Calculating The Value Of A Foreclosed Home
If you are like most investors or homebuyers looking into buying a foreclosed homeyou are excited about the idea of getting a really good deal on a home. Unfortunately you may also be like many real estate investors and assume that the price the bank has listed the foreclosed home at is a good deal. It must be right, it is a foreclosed home and the bank wants to sell it fast.
I hate to burst your bubble but banks do not normally list their foreclosed homes on the MLS (Multiple Listing Service) at a significant discount. Instead after years of looking for foreclosed homes I have found that most banks list the homes for far more than I would be willing to pay for a home.
So how do you know what a foreclosed home is really worth? I have 3 quick ways to get an idea of the true value of a home and protect yourself from over paying for a property and just as importantly make sure you arent walking past a good deal.
Repair Costs Before I even look at the value of the home I make sure to check out what needs to be fixed in the home to make it retail ready. The number one mistake I see banks making in coming up with the retail value of their foreclosed homes is properly understanding and documenting the repair costs. Most banks ask a realtor to perform a BPO (brokers price opinion) that tells the bank what the home is worth in its current condition. The problem with this is that most realtors are not general contractors and may not be able to accurately estimate repair costs.
Just as importantly as not being able to estimate the repair costs is the broker and the bank often look at what it costs to fix up the home so that it is in working condition. For example they will add the cost of a new HVAC unit if it is broken but they probably will not add in the cost of new paint and carpet or updating an outdated kitchen. Once you calculate the cost to repair a home to the point it can sell at top dollar it will be your job to explain to the bank that a home will not sell at top dollar until it is in top condition.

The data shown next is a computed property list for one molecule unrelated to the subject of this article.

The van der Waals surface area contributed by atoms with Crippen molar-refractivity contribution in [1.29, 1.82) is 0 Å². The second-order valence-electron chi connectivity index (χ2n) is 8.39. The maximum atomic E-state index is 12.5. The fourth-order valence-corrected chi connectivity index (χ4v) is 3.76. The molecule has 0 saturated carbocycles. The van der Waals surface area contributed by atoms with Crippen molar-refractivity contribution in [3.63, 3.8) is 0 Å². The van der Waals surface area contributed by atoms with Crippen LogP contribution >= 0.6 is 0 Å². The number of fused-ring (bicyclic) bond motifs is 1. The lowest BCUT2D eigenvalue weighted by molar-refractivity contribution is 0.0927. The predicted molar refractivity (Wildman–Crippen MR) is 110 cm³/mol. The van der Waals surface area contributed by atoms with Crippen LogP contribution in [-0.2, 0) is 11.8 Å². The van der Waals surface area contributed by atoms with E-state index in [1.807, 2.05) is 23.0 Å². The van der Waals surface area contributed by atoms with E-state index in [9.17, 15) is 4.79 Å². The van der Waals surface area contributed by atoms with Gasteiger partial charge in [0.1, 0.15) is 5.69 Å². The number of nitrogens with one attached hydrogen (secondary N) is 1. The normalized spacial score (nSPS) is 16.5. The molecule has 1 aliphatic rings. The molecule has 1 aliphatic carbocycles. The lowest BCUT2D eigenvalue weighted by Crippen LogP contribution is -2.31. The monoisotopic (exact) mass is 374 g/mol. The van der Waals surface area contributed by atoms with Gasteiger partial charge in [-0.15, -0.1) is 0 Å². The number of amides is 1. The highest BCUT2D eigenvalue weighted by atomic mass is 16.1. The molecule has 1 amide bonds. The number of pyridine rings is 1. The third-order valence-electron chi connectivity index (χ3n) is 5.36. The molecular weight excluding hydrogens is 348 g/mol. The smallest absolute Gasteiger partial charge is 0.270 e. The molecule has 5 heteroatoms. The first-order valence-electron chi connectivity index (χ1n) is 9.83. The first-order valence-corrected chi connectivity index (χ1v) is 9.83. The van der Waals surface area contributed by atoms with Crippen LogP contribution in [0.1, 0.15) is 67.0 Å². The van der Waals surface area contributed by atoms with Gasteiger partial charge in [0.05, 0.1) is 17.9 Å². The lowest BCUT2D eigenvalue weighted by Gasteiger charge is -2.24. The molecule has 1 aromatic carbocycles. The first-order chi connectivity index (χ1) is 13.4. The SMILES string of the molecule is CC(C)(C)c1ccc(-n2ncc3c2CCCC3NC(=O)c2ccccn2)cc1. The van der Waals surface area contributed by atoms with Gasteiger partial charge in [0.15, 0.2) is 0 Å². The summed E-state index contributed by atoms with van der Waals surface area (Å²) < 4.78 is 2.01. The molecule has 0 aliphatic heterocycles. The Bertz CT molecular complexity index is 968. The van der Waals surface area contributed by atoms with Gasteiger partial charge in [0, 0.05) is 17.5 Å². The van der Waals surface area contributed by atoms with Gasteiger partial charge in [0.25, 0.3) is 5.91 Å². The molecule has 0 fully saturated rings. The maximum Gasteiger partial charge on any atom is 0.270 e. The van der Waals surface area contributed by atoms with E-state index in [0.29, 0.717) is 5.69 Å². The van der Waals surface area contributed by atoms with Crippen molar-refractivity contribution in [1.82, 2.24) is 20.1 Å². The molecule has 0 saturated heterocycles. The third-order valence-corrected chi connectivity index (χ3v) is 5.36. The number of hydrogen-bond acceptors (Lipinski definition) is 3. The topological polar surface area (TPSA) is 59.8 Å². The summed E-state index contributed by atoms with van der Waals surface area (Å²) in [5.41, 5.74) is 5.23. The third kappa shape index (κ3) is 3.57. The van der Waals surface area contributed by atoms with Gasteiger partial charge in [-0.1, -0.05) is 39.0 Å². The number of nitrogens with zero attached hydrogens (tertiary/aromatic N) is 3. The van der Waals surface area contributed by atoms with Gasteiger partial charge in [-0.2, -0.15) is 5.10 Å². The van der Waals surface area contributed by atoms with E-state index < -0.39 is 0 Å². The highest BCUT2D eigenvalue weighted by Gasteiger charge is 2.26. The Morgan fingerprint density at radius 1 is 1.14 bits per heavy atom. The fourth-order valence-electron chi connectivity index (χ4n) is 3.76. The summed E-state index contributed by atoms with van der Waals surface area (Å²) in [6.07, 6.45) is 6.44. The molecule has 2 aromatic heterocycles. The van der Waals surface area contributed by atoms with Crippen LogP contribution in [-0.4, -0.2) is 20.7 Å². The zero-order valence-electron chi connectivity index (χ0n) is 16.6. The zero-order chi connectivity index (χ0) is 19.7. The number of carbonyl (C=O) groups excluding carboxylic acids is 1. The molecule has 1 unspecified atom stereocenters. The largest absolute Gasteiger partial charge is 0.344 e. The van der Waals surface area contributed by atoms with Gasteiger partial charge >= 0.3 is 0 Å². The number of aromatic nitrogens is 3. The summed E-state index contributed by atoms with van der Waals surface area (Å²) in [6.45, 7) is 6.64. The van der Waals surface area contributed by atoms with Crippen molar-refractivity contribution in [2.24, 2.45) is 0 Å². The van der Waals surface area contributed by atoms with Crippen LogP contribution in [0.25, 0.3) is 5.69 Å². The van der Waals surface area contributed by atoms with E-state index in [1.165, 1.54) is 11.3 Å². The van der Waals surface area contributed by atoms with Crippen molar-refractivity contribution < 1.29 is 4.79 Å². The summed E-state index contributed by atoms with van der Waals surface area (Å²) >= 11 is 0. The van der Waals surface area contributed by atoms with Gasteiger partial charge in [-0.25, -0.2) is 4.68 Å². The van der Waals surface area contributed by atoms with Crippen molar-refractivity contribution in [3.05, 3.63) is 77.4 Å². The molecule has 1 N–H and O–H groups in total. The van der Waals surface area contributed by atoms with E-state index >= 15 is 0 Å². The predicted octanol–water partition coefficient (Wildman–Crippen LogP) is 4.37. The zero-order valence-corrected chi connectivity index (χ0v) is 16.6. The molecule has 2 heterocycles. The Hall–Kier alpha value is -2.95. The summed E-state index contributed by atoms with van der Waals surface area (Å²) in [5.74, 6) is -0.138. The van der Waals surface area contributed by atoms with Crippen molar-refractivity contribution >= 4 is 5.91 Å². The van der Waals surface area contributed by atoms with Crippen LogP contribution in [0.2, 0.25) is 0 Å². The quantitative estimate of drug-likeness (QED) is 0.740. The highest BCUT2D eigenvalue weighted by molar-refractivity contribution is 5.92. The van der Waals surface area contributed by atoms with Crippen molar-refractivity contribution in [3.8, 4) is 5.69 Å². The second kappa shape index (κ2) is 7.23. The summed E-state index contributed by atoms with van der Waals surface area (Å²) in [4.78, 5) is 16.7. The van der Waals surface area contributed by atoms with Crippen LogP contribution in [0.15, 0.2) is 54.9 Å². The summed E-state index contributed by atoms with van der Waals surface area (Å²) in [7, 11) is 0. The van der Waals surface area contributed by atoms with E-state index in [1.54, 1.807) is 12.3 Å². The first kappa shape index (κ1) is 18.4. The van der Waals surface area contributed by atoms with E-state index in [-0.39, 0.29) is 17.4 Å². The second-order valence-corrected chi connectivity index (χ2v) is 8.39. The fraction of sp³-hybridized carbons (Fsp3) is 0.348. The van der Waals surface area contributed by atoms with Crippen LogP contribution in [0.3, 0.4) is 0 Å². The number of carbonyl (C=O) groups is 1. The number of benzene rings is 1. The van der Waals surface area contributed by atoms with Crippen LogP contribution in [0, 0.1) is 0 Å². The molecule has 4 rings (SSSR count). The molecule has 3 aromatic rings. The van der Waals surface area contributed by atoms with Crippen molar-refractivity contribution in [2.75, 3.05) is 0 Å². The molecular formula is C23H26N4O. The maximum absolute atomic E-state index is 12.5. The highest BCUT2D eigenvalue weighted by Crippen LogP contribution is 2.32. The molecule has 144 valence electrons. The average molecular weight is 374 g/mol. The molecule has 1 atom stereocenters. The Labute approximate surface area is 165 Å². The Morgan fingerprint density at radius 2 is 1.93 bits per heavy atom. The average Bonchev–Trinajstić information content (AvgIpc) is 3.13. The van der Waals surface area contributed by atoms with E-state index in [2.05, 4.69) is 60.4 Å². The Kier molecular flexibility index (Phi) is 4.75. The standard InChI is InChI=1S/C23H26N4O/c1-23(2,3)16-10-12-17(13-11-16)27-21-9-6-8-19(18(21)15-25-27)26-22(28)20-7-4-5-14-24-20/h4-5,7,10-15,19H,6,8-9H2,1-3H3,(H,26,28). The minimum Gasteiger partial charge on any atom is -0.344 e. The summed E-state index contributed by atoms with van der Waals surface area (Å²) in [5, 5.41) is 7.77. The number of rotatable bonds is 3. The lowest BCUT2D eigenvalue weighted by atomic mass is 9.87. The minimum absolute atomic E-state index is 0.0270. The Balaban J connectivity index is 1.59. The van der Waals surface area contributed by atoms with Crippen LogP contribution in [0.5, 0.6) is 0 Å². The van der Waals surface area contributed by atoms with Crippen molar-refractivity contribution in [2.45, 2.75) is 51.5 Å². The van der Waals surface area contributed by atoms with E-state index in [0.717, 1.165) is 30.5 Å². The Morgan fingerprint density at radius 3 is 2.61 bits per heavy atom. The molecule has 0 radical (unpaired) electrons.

Market Value Foreclosed homes are often in poor condition but the question you should be asking is what is the home worth in good condition like the other homes in your neighborhood. There are a lot of ways to do this but as a newer investor the fastest and most accurate way you are going to get this done is to partner with your buyers agent and have him or her perform a CMA (Comparative Market Analysis).
A proper CMA will tell you what the other homes near your foreclosed home sold for recently. The important part of a CMA is the homes included in it should be near your foreclosed home, have already been sold, have the same number of beds, baths and similar square footage, and should have been sold recently. Knowing this information can give you a decent estimate of what your foreclosed home would sell for if it were in similar condition.
Whats in it for Me? Ok now this probably will not be something that is in the CMA or on an appraisal form but we are trying to figure out the value of the foreclosed home to you and not just the retail market value of this foreclosure. As a real estate investor after all is said and done you are going to want to make a profit off of the sale of the home or have a monthly payment that is low enough that the home cash flows as a rental property.
Once you have come up the market value and the costs you will have to outlay to get the home in top marketable value you will add that third ingredient, your secret sauce to calculating the value of your foreclosed home to you. The Profit!
Take these three easy steps and you will find time and again that you are able to find and negotiate good deals with the banks on foreclosed homes. Always keep in mind that people run banks and people need a reason to take an offer that is less than what they originally thought they would get for their foreclosed home. Provide the bank with a reason and numbers and they may just come around to your way of thinking.
by: Allison McArthurAbout the Author: